The new Republican amendments would divide Columbia Falls and Whitefish into separate seats, as they exist under the House map that’s been in use over the last decade, and turn the Belgrade swing seat into a safe seat for Republicans. The amendment proposals followed a raft of public comment last weekend from residents and Republican activists contending that conservative Columbia Falls and Belgrade should be kept separate from liberal Whitefish and Bozeman.
“As a commission, one of your goals was to minimize dividing cities, towns, counties and federal reservations when possible, but unfortunately for political reasons Democrats on the commission have split Whitefish and Columbia Falls to achieve their own political goals,” Montana GOP chair Don Kaltschmidt argued last Saturday.
“We as citizens of Montana are divided along the great chasm of the urban-rural divide. This ill-conceived map will only exacerbate those tensions,” added Meagher County’s Randon Gregg.
But there’s a counterargument. For one, the Whitefish-Columbia Falls and Belgrade district lines in the map adopted earlier this month yield competitive seats, a goal of the commission. On a deeper level, supporters of the map passed earlier this month said, the Montana of the past — divided along that “great chasm” — is not the fast-growing, increasingly urban and suburban Montana of the future.
“I will live in a wagon-wheel district,” said Julia Shaida of Bozeman, adopting the shorthand Republicans have used to criticize districts rooted in city centers and stretching outward into rural areas. “It will connect downtown Bozeman, the foothills north of town, and stretch out to Belgrade and areas that surround the airport. I look forward to this. I believe it will make my House representative more responsive to diverse needs.”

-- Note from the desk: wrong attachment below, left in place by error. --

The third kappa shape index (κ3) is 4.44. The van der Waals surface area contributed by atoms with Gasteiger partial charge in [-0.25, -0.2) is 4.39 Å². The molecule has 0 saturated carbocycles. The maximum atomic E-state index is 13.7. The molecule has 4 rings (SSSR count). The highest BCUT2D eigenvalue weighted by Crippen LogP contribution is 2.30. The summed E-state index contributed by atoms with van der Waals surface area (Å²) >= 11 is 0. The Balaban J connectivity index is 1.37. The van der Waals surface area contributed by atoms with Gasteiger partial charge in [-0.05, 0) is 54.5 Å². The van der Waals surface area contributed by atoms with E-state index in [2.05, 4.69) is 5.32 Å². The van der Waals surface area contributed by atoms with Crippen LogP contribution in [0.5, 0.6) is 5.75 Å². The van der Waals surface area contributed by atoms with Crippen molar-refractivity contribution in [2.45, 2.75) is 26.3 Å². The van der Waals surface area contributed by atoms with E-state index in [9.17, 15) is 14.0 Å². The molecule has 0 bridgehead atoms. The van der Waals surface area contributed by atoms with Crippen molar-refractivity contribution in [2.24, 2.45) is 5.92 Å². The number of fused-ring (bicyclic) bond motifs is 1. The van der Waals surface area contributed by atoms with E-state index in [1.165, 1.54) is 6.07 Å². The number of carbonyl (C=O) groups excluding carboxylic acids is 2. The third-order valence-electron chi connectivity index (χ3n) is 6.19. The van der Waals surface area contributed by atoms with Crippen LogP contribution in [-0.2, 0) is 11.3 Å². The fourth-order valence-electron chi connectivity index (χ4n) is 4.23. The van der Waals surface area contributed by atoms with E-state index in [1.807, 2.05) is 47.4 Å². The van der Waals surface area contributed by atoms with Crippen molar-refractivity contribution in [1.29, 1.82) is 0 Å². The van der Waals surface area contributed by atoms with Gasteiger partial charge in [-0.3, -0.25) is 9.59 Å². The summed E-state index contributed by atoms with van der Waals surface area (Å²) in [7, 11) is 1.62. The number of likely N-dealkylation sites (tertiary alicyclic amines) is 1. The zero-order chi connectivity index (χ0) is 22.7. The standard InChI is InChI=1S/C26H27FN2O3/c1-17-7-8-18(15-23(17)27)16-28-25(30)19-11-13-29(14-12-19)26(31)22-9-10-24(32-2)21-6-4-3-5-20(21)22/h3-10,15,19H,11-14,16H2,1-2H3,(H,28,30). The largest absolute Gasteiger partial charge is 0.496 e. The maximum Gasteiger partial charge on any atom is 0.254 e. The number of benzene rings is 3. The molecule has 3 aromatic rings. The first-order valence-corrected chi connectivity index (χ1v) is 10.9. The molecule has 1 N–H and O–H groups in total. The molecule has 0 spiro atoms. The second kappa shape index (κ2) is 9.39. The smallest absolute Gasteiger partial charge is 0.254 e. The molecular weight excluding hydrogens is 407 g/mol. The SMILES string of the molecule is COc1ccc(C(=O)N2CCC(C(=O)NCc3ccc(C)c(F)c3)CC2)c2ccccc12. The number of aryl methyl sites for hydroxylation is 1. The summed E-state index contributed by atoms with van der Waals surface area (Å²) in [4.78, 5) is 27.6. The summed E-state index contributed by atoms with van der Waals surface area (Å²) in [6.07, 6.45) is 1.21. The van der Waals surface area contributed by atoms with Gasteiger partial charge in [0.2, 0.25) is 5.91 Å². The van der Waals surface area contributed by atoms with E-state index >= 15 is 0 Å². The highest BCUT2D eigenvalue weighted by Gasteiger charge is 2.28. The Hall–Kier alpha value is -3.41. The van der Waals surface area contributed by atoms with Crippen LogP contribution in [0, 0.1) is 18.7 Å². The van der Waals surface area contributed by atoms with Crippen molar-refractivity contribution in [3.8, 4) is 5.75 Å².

Ultimately, DAC chair Maylinn Smith split her votes on the amendments. She voted with Essmann and Stusek on their redraw of the Belgrade district, but voted with Democrats to maintain the Whitefish-Columbia Falls combination. That leaves the future balance of the House at 35 safe seats for Democrats, five Democratic-leaning competitive districts, four Republican-leaning competitive districts, and 56 safe Republican districts.
—Arren Kimbel-Sannit, Reporter
3 Questions For
Earlier this month, the U.S. Supreme Court heard oral arguments in a major case about legislative power and elections law. It’s known as Moore v. Harper, and while there’s a complicated backstory, here’s the general overview: The state legislature and supreme court in North Carolina got into a legal tussle this year over new congressional districts, and the legislature is now arguing that the U.S. Constitution’s Election Clause grants it exclusive authority to draw those lines — and that state courts can’t challenge those decisions. That argument is called the “independent state legislature theory,” and it actually came up in Montana’s own recent election laws case.
To better understand what the U.S. Supreme Court is now deliberating, MTFP spoke with University of Montana law professor Craig Cowie. Here’s a sampling of our conversation.
MTFP: This case started as a redistricting dispute in North Carolina, but just how far do the potential impacts of Moore v. Harper extend?
Cowie: To be clear, the principle is going to apply to everything about elections. Where can you early vote? What about COVID, what do we do? Do we allow people to turn in ballots on behalf of other people? When can we vote? Like, is it 8 a.m. to 5 p.m.? Is it 8 a.m. to 8 p.m.? The Legislature makes all sorts of decisions about how people vote. Here in Montana, I got my ballot in the mail, and I got it because I vote and so I’m on the rolls. Other people don’t vote, maybe they fall off the rolls so they don’t get the ballot, but they can register, but they can only register up to a certain point. Some of the changes the [Montana] Legislature made are on hold due to ongoing litigation. But all of that is going to be affected by this rule. All of those [legal] challenges are out the window with the maximalist position.